Q. Much is made of your lack of an entourage. How many people are here with you now?

ROGER FEDERER: Here now is my girlfriend, of course. She travels to all the tournaments. Then my physio, he travels to about 80%. A friend of mine is here, too. So we're four.

Q. When you come to a tournament that you haven't won, which becomes fewer and fewer, how do you approach it? Do you approach it differently than tournaments that you have had more success at?

ROGER FEDERER: Well, I've been in the finals here, so I've stayed, you know, till the very end. It's always nice when you can stay till the very end and you get a real feel for the tournament. It starts to get much more relaxed. In the beginning here now it's so many players here, so much going on, you can't really enjoy -- you run to the courts and run off. At the end when it's less and less matches, it's much more enjoyable. So I've experienced that. But I don't know, same approach really. I have a good feeling about this tournament. The surface and everything suits me well here. I won the Juniors. Last year, I had the sun stroke, but I played Nadal who played great. I don't know what it was, but he just got me, you know. Yeah, I thought I was unlucky the year before, against Agassi. It was already a breakthrough for me to get so far. I hope to win this tournament one time because it's a beautiful tournament.

Q. Do you think you can keep winning like this in tennis? Do you think it's possible, or that people will catch up to you, or do you think you can keep what's going?

ROGER FEDERER: I mean, it's tough to back it up every week, you know, every day. Because you don't wake up and you're at 100% every single time. Doesn't need much until you're just a little off. But I try, you know, my best to be well-prepared and, you know, back-to-back Masters Series are tough. You're very happy to win one of the two, so it kind of takes a lot of pressure off me.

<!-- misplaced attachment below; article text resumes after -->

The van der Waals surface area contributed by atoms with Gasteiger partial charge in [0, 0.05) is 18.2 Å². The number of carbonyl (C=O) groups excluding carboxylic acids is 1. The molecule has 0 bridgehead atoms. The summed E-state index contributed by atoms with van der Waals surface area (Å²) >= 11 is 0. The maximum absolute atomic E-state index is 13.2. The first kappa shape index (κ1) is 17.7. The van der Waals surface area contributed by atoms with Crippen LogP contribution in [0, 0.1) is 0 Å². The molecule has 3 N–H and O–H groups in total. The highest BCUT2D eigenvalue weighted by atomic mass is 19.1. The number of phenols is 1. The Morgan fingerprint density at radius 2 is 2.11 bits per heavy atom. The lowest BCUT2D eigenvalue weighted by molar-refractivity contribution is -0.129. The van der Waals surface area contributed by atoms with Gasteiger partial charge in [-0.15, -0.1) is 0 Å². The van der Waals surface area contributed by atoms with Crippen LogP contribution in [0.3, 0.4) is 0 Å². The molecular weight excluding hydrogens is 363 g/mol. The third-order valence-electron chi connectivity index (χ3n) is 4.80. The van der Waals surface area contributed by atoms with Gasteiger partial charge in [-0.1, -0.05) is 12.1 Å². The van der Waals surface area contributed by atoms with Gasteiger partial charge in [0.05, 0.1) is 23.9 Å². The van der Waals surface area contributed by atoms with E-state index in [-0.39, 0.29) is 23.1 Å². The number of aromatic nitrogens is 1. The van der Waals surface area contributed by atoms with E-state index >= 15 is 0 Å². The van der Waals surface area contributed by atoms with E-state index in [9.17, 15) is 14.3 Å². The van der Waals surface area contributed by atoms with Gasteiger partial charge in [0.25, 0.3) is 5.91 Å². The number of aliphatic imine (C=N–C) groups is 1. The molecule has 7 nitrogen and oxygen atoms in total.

Q. Do you think you could approach playing professionally at 15 years of age?


Q. There's a young guy here who they've been giving wildcards to the last few tournaments and he's losing matches. How much do you think that would affect him long-term? If you were advising him, would you say, Go back and learn the trade rather than playing these events?

ROGER FEDERER: I have never seen him play. I don't know how he looks like. Let me think... At 15, I was - where was I? - yeah, this is when I was actually just getting good, you know. I was growing. My game started to get more powerful. I had very quickly success suddenly. Within 15 to 16, I became a very different player. So I guess same for him, even though he probably got better earlier than me. But I think it's an experience for him. I think as long as he copes well with it, you know, that's fine. If he gets pushed into everything too early, you know, and he's not really wanting to do It... But I guess every player's dream is to be able to play the best. He gets his opportunity. As long as he's okay with it, I think that's fine. On the women's tour we see it all the time. One case on the men's tour, why not? It's a good story.

Q. You were at an event last night with James Lipton. You were describing a night you went out to Elaine's Restaurant. What celebrities did you see there? Who have you seen there? What do you like to order?

ROGER FEDERER: Okay (smiling)...

Q. None of the hard questions.

ROGER FEDERER: It's a little different. He knew more people who were sitting there. To be honest, I didn't recognize anybody at Elaine's. It's more, you know, the movie business. I only know the famous actors, that's all I know. (Inaudible) were great fans of mine, I was surprised. I also didn't know her, she came up to the table. That's what happens, you know. We had a good time with James Lipton last night, you know. We did an event for my watch company. It's nice to be with him. We met at the US Open before, so...